Evaluating the effect of Metformin on immune recovery in HIV patients with diabetes

Award amount: 40,000.00

Michael Reid, MD, Recipient
Phyllis Tien, MD, Mentor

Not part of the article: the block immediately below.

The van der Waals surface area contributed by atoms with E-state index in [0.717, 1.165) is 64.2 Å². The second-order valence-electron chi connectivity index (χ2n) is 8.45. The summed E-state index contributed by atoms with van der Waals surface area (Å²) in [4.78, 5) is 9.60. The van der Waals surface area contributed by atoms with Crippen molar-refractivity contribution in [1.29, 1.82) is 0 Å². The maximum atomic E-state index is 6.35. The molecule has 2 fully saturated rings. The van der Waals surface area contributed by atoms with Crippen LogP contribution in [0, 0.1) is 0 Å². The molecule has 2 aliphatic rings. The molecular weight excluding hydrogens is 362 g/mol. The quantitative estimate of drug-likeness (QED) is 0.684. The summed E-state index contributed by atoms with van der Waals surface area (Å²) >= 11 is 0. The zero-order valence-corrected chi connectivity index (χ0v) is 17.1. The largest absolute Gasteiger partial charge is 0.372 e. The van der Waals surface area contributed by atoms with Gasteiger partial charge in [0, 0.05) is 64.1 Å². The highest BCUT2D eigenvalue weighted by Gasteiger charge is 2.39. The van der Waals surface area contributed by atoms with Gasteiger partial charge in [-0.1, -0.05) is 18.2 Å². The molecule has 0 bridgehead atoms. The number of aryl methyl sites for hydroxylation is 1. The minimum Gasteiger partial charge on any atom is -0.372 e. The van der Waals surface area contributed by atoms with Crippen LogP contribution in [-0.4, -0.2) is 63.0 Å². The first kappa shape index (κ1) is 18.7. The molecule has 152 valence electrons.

Despite the success of highly active antiretroviral therapy (HAART), many HIV-infected patients never achieve a CD4 recovery greater than 500 cells/mm3 even after many years on treatment. Poor immune reconstitution, despite good virologic control, is associated with low baseline CD4 count, old age, and co-morbid disease. While a number of interventions have been suggested to improve immunologic outcomes for those at risk for incomplete CD4 T cell response, very few have successfully improved outcomes for patients with poor initial immune recovery. Despite research to suggest that metformin has anti-inflammatory effects, its potential to modify immune activation and CD4 recovery in HIV-infected individuals has not been previously explored. Using prospective data from the Veterans Aging Cohort Study, the purpose of this study is to determine whether individuals with prevalent type 2 diabetes mellitus (T2DM) on metformin therapy have improved immune recovery in the first year after initiating HAART compared to individuals with prevalent diabetes not on metformin. Specifically, we propose to address the question of whether metformin has a role as adjunctive therapy in HIV therapy by assessing whether HIV-infected patients with concomitant T2DM have improved immunologic outcomes after initiation of metformin. Given the significant knowledge deficit in this area and the need for alternative strategies to improve immune function, the results of this analysis may provide invaluable insights into the mechanism of immune recovery and lead to further research exploring a broader role for metformin in HIV-infected adults.